How curious it is that in our modern world, where more than ever before transparency and accountability are demanded of both government and public institution [sic], two of the last holdouts have been brought together in the heartbreaking story of Makayla Sault.
They are, of course, evangelical Christianity and aboriginal healing.
Of course? Where did that come from? There are of course plenty of valid charges which could be leveled against that strange amorphous thing which is contemporary evangelicalism. But one of the lone holdouts against “transparency and accountability”? (Wait. Did she just tacitly suggest that government and public institutions have capitulated to demands for accountability? Let’s leave that for another time.)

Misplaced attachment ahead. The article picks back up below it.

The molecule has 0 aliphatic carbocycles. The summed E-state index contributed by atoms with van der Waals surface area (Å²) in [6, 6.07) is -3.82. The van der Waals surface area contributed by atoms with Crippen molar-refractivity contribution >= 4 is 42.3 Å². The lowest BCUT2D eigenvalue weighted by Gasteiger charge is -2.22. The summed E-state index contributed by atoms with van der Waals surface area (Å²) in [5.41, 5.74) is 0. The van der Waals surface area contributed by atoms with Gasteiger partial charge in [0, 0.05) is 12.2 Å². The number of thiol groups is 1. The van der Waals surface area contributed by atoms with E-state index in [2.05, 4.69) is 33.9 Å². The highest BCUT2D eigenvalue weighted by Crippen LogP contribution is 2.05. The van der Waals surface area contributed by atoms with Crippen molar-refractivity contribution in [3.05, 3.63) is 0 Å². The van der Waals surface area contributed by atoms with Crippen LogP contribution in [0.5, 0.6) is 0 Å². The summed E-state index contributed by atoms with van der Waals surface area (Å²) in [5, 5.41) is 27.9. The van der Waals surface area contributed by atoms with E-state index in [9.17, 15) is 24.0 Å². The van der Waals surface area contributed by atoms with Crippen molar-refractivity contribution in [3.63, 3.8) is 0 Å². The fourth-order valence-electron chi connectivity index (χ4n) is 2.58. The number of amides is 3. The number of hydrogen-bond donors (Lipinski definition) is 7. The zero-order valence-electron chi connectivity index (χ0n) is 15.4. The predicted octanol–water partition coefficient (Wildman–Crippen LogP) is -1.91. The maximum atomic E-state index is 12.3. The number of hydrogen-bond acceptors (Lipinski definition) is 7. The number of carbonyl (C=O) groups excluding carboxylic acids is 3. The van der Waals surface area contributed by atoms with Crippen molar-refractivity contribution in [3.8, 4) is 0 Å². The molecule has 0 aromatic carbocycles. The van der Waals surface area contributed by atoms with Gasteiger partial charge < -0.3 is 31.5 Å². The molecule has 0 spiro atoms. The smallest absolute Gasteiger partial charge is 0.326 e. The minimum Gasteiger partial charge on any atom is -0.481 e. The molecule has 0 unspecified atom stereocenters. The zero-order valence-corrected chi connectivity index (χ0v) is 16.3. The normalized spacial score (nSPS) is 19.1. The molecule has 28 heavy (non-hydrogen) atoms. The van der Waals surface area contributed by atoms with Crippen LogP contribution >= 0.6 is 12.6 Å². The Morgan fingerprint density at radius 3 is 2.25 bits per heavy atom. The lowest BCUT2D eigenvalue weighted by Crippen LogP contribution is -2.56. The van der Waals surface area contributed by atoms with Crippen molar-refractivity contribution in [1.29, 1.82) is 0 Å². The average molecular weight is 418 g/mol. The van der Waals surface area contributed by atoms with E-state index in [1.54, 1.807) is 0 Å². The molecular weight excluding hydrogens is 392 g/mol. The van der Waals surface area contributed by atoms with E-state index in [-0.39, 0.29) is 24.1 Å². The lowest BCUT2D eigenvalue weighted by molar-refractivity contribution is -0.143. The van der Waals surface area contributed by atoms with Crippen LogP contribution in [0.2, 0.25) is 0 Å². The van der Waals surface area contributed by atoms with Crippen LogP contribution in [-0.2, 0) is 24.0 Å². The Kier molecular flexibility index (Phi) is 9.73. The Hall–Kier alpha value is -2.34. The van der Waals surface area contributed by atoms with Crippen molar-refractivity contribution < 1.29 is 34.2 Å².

More to the point, almost any charge is probably true of some subgroup in that group encompassed by a term as vague as ‘evangelical’. At this point it seems to mean anyone who identifies as Christian, but isn’t Catholic or Orthodox, isn’t a mainline protestant, and isn’t a fundy. So everything from stodgy conservative Presbyterian to vulgar non-denominational mega-church, to the huckster televangelist-Pentecostal nexus goes in the catch-all ‘evangelical’ category. It’s the latter that’s in view here. If Benny Hinn & Co. were representative of evangelical Christianity, the point would be well taken.
But he’s not, so Blatchford doesn’t know what she’s talking about, but it does underscore just how bewildering protestant Christianity is to those outside.